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  • L. Ruby Leung

    L. Ruby Leung Elevated to Battelle Fellow Status

    L. Ruby Leung recently was named a Battelle Fellow, which is Battelle's most distinguished research scientist position. Leung is an internationally renowned atmospheric scientist and a Laboratory Fellow at PNNL.

  • Jansson

    Greenland’s Ice Sheet ‘Not Pristine’

    PNNL's Janet Jansson quoted in Gizmodo article about Greenland's Ice Sheet.

  • Zdenek Dohnalek

    Zdenek Dohnalek Named AVS Fellow

    Zdenek Dohnálek is the deputy director of the Institute for Integrated Catalysis and a well-known catalysis expert, focusing on enhancing reactions that enable renewable energy. He recently garnered the prestigious honor of AVS Fellow.


    A Steely Combination

    Examining steel strength to evaluate its performance requires increasingly accurate predictive models. Recently, Xiaohua Hu, from ACMD Division’s Computational Engineering group, with researchers from General Motors and Argonne National Laboratory, coupled experimental and theoretical approaches creating a new technique that can more closely examine microstructural behaviors in steels used primarily by the automotive industry.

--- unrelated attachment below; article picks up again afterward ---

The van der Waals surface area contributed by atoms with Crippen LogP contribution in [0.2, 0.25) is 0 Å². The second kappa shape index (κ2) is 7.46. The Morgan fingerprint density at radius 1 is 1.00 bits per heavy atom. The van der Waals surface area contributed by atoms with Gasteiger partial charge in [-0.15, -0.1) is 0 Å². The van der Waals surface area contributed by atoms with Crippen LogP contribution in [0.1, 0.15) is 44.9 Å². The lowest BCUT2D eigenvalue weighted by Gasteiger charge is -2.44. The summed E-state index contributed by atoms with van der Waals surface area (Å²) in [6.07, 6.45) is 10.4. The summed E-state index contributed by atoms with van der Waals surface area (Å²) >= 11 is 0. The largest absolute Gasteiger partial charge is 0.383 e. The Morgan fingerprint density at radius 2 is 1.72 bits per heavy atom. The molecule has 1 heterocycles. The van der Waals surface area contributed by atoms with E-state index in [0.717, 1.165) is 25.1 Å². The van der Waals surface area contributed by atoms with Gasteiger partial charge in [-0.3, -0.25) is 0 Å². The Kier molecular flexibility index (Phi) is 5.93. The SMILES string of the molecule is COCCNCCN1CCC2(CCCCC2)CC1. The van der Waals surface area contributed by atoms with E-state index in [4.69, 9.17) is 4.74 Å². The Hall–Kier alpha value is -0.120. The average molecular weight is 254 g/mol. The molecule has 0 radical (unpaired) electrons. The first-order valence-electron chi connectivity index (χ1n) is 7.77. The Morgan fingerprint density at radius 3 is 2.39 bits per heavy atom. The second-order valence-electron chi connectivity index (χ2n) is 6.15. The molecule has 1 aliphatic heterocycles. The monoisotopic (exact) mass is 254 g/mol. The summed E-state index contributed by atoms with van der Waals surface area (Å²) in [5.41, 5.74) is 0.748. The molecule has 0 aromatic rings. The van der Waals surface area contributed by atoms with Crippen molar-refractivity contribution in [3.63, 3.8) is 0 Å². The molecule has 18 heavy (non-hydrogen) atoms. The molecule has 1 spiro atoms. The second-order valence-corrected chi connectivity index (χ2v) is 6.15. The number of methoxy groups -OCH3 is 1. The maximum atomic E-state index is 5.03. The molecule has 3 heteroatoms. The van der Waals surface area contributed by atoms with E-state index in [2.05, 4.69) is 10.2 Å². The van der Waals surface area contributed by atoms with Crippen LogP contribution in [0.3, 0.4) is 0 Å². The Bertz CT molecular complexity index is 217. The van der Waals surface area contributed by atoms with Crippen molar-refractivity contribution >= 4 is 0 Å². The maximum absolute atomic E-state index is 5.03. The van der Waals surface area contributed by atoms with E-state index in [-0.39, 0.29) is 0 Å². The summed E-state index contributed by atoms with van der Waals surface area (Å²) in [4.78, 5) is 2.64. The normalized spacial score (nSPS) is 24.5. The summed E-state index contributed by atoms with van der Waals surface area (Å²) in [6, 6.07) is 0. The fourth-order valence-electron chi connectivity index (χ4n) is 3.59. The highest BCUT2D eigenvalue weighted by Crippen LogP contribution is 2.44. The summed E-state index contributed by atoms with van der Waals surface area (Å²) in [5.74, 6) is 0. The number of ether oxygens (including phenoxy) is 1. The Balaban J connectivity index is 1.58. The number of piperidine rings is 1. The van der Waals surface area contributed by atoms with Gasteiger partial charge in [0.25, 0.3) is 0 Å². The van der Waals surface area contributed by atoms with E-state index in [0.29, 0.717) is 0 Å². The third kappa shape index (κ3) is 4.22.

Our researchers advance the frontiers of science to study, predict, and engineer complex adaptive systems related to Earth, energy, and security. Our investigations inhabit every scale. We study the vast whirl of aerosol-laden clouds; the complex shoreline interfaces of land and sea; the mysterious microbiomes that teem just beneath the Earth’s surface; and the myriad of molecules busy on surfaces just angstroms wide.

We investigate elemental chemical and physical processes, including new catalysts that speed up the efficiency of renewable fuels. We study climate system dynamics to predict the effects of climate change. We design and synthesize the functional and structural materials of the future, including robust metal foils thinner than a human hair.

We are proud to host two unique DOE user facilities. EMSL facilitates molecular-level investigations into the physical, chemical, and biological processes that underlie the Earth’s most critical environmental issues. ARM provides a setting for climate research and instrumentation development, and is strengthened by streaming data from a worldwide complex of sensing stations.

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